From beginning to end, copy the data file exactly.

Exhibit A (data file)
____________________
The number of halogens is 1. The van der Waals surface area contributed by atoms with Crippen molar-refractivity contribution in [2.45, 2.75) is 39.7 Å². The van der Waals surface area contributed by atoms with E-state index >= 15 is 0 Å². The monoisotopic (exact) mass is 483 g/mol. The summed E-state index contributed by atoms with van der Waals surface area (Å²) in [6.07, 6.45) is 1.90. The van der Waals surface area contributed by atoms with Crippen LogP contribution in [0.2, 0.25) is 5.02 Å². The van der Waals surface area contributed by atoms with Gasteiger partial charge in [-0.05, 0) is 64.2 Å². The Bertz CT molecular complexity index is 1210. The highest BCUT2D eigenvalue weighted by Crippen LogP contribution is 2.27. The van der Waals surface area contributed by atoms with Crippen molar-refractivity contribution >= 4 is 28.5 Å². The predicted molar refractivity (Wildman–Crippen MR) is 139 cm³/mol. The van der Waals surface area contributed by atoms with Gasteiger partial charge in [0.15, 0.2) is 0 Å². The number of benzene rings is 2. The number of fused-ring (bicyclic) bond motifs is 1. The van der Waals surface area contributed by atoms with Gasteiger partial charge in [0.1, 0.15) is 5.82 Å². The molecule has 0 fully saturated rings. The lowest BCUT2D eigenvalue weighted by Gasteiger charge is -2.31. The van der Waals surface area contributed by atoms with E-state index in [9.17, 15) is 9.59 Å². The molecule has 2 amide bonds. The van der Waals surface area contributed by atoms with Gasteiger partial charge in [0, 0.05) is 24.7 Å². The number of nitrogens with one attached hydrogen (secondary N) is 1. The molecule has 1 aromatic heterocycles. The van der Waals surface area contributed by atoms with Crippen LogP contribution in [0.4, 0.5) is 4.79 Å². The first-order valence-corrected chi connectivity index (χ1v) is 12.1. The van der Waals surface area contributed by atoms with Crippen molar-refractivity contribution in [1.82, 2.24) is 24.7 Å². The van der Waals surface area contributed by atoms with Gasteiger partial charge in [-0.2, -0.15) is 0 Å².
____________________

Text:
The number of halogens is 1. The van der Waals surface area contributed by atoms with Crippen molar-refractivity contribution in [2.45, 2.75) is 39.7 Å². The van der Waals surface area contributed by atoms with E-state index >= 15 is 0 Å². The monoisotopic (exact) mass is 483 g/mol. The summed E-state index contributed by atoms with van der Waals surface area (Å²) in [6.07, 6.45) is 1.90. The van der Waals surface area contributed by atoms with Crippen LogP contribution in [0.2, 0.25) is 5.02 Å². The van der Waals surface area contributed by atoms with Gasteiger partial charge in [-0.05, 0) is 64.2 Å². The Bertz CT molecular complexity index is 1210. The highest BCUT2D eigenvalue weighted by Crippen LogP contribution is 2.27. The van der Waals surface area contributed by atoms with Crippen molar-refractivity contribution >= 4 is 28.5 Å². The predicted molar refractivity (Wildman–Crippen MR) is 139 cm³/mol. The van der Waals surface area contributed by atoms with Gasteiger partial charge in [0.15, 0.2) is 0 Å². The number of benzene rings is 2. The number of fused-ring (bicyclic) bond motifs is 1. The van der Waals surface area contributed by atoms with Gasteiger partial charge in [0.1, 0.15) is 5.82 Å². The molecule has 0 fully saturated rings. The lowest BCUT2D eigenvalue weighted by Gasteiger charge is -2.31. The van der Waals surface area contributed by atoms with E-state index in [9.17, 15) is 9.59 Å². The molecule has 2 amide bonds. The van der Waals surface area contributed by atoms with Gasteiger partial charge in [0, 0.05) is 24.7 Å². The number of nitrogens with one attached hydrogen (secondary N) is 1. The molecule has 1 aromatic heterocycles. The van der Waals surface area contributed by atoms with Crippen LogP contribution in [0.4, 0.5) is 4.79 Å². The first-order valence-corrected chi connectivity index (χ1v) is 12.1. The van der Waals surface area contributed by atoms with Crippen molar-refractivity contribution in [1.82, 2.24) is 24.7 Å². The van der Waals surface area contributed by atoms with Gasteiger partial charge in [-0.2, -0.15) is 0 Å².